You’ve probably heard about the GDPR in the news, but what does it really mean for the recruitment field?
GDPR stands for General Data Protection Regulations. It’s a law that aims to standardise data protection rules across the EU, and the UK has promised to uphold it even post-Brexit. The new regulations will lead to much stricter security for most businesses, and significant fines for those who flaunt the rules.
In order to preserve both their profits and brand reputations, organisations need to adapt to regulatory changes by allocating budget and committing to building a high-quality data infrastructure. These courses of action would be beneficial even before the GDPR, and businesses have a lot to gain from them—poor quality data leads to profit loss and frozen decision-making processes. GDPR compliance will be an opportunity to change how data is managed for the better.
Although the tasks associated with the transition will mostly fall to the IT and legal departments, HR will still need to meet the changes head-on. Most companies will need to appoint a Data Protection Officer, and it will most likely fall to recruiters to find and train these professionals.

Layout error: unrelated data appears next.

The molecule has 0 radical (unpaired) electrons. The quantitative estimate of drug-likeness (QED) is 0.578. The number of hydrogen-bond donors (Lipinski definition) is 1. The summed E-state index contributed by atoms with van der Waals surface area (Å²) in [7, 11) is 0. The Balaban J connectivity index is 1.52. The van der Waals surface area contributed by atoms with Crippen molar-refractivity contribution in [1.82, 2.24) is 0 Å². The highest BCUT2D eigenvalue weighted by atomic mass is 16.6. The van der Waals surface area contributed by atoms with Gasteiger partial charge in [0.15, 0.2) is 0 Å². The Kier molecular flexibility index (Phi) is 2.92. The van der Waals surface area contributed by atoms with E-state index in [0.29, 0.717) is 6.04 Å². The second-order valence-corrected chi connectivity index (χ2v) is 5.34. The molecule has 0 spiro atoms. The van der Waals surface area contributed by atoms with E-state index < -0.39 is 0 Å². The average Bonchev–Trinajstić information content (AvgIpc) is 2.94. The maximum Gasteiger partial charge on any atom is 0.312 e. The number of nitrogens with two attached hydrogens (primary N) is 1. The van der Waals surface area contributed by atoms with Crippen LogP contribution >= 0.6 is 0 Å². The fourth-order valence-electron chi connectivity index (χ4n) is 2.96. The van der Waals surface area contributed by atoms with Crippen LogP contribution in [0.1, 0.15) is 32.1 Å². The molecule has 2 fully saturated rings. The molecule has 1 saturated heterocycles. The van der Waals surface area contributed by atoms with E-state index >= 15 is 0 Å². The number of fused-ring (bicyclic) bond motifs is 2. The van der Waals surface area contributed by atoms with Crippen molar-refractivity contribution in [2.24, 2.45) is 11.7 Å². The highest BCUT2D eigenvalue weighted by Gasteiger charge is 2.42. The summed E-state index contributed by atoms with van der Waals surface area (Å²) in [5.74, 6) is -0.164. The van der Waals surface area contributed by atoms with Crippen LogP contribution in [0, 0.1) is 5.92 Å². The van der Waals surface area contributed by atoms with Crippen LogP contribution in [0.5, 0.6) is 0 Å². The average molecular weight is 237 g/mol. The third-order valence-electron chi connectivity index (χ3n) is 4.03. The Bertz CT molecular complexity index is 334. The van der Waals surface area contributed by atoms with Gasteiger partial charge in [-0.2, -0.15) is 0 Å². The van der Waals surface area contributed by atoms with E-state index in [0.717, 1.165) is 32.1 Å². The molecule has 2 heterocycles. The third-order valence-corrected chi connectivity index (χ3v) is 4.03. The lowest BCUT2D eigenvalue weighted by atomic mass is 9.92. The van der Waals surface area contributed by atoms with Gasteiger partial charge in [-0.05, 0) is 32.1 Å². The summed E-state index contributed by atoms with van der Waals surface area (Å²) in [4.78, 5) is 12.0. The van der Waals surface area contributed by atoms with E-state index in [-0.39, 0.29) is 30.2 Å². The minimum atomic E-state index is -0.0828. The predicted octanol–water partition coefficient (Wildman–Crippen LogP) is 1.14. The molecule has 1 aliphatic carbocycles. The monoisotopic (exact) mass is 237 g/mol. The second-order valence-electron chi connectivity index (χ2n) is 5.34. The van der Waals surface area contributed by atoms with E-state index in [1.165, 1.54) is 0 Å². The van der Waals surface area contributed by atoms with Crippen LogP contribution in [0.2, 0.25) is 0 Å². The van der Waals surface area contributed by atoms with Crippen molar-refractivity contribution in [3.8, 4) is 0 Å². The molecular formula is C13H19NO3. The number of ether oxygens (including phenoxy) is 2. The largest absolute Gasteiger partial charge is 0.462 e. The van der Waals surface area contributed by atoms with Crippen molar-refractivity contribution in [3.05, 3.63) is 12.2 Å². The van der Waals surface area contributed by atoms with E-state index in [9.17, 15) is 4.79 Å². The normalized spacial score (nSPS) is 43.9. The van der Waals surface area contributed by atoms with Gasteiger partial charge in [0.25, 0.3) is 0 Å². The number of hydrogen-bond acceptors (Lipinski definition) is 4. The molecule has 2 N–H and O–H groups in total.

The GDPR will require businesses to obtain consent to collect information from customers. Experts recommend a customer-focused perspective: if a brand gains consumer trust, customers will willingly share information and it will be easy to comply. Larger companies are expected to be affected by fines first, but midsize and smaller businesses also need to take a look at both the nuts and bolts of their data management and their relationship with their clients.
Some companies are already staring down consequences for their past lax attitude toward data management—which is a headache for them, but an opportunity for competitors to step up the game in this department and use improved security and trustworthiness as a selling point with their customer base.